Back in the mid-80's, ABWE has a publishing arm, and they came to me and asked if I would write an 85-page booklet on evangelism, sharing our experiences, which is really a lifestyle evangelism. So that was the actual first project that I attempted that was published. We really enjoyed that. We wrote that. But again, it was only 85 pages, but God used it in a great way. It was kind of before lifestyle evangelism became popular, so it was a new thing. I didn't get back to writing again, except for short stories, for quite a while. I missed it, but my lifestyle was busy. Literally 8 or 10 meetings a week.

I wanted to get back to that, so in 2001 my pastor, who is a close friend of mine, he really wanted me to write, and our executive director at ABWE really wanted me to write, so they said to take a year furlough/sabbatical. So I did that and stepped away from my schedule, cleared the calendar, and wrote a book called Real Men Pray, which was published by RBP. Really enjoyed doing that. I was in one of my meetings, and one of the directors of Moody heard me speak, and came up and said "Would you write a book on this topic, the fight of faith." So I did, and I enjoyed that. I was actually able to write two books in a little over a year. I'm currently writing a book called Reigniting the Flame, and really enjoy it. If God gives me the time, and there is an audience for it, then I really want to do it.

CBP: I think there is. At the very first of the book, you talk about pastors who shared what was going on in their ministry, some bad situations. Could you explain to us about it?

Bruce: Yes, it really is true, Debra. And I'm sure it's not a surprise to most people, but because of my ministry that in somewhat sense is itinerate, because I would be in some many meetings each year, whether I was speaking at a church, men's retreat, conference, whatever the setting may be, there would be a number of pastors, missionaries at those meetings. I'm a safe person, because I'm coming into town and I'm going out. Oftentimes pastors, missionaries, and ministry leaders do not have someone to talk to. They're at the top of the pole there. When people like myself come in, it's a really safe time for them and they can share the burden of their heart. In addition to that, God in His grace and in His sovereignty has allowed my wife and I to disciple and mentor a rather large number of people in the years we've been in the ministry, and many of these are in the ministry now. There is a natural tie in.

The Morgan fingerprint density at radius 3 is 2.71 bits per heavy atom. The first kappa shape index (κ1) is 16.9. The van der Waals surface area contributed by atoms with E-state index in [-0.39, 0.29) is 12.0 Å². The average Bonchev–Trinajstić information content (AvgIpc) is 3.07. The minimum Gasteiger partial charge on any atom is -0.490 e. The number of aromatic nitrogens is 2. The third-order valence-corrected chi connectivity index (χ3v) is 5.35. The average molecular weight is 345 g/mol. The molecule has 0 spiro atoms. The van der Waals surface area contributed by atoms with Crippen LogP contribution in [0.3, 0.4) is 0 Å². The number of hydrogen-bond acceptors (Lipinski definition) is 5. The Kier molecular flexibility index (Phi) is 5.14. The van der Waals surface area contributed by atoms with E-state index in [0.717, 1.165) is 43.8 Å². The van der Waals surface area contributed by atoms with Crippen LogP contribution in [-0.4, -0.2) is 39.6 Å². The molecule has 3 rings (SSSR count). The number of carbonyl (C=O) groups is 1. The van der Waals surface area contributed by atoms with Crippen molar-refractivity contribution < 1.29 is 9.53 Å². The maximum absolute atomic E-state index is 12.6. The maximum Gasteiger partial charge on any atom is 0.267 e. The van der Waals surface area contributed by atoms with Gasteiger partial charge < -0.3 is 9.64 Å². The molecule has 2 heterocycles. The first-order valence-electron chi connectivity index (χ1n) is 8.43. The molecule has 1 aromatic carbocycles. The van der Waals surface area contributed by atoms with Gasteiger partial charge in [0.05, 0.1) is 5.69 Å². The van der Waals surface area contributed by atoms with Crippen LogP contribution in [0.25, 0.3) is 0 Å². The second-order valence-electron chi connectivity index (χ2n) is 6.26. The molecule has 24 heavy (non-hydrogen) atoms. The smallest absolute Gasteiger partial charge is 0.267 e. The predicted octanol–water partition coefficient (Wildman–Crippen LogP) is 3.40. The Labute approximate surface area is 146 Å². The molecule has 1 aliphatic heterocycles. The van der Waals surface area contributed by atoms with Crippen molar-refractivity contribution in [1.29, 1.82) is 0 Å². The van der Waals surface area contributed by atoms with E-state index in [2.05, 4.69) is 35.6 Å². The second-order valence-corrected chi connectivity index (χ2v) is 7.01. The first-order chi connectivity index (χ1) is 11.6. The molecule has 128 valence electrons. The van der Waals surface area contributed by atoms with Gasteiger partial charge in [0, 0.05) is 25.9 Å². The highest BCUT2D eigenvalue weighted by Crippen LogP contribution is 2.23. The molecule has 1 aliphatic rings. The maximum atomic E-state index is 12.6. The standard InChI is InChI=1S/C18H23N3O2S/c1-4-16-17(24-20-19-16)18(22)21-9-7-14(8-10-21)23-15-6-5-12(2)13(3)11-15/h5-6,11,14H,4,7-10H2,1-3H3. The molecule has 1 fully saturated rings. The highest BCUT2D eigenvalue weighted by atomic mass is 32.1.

Actually, the man I mention at the beginning is a man that I have discipled and mentored. Whenever you have a mentoring relationship, there is again that avenue to share your heart. We have had that happen frequently, and it began to break my heart. If the body of Christ knew the extent and degree of our leaders who are hurting, it is just amazing. I've had pastors and wives tell me that they were leaving the ministry, some of them used the words, "I'm walking out on God." They're just hurting so much, and they love God. Sometimes we use the term "burned out" but there can be a lot of reasons for their feeling.

After I wrote this book, it was interesting that then I really heard from people who were willing to share. I remember one particular woman who is a missionary over in Europe who said, "I picked up your book, and remember walking out the back door over in Western Europe looking at the mountains there, and said, 'Are you even real God? I don't want to do this anymore.'" Those things ache your heart. I've been there, and I understand that. That really was one of the reasons I began to put these thoughts down.

It was at a large group of ministry leaders where I first brought this talk, where there was a Moody representative in that meeting who desired to get this out into people's hands. We all know stories, there are heroes and heroines out there who I can believe what they've gone through. Ones who's sons have committed suicide, people who have terminal illnesses, people who have gone through a variety of situations. I really believe we are going to see an increase in trials, and that's what this book is about.

CBP: It is -- a lot about trials. When talking about our leaders in ministry, that they have these feelings, our readers may have these feelings. But they're thinking even if they bail out, because I just can't take trials, the leaders will be there. But we're sharing with them that there's a crisis going on.

Bruce: There really is. My wife and I were in meetings a while ago in a particular state, and before I had spoken the pastor of this church asked my wife and I if we would join he and his wife for lunch. We did not know this couple, I was going to be speaking later that day, they were new to the church, it was a large church. Within five minutes of sitting at a table, the pastor put his head in his hands and started sobbing. My wife and I were startled, because it wasn't a part of the conversation, it was to that point. He looked up, he shared the most heart-wrenching family situation. He told us that they had not told anyone. So, you're right. I'm sure most of the people in that church just assumed that everything was fine, because he needs to be the rock, she needs to be the example for all the women.

CBP: In the Scriptures it says in later times some will abandon the faith. Is this the later times?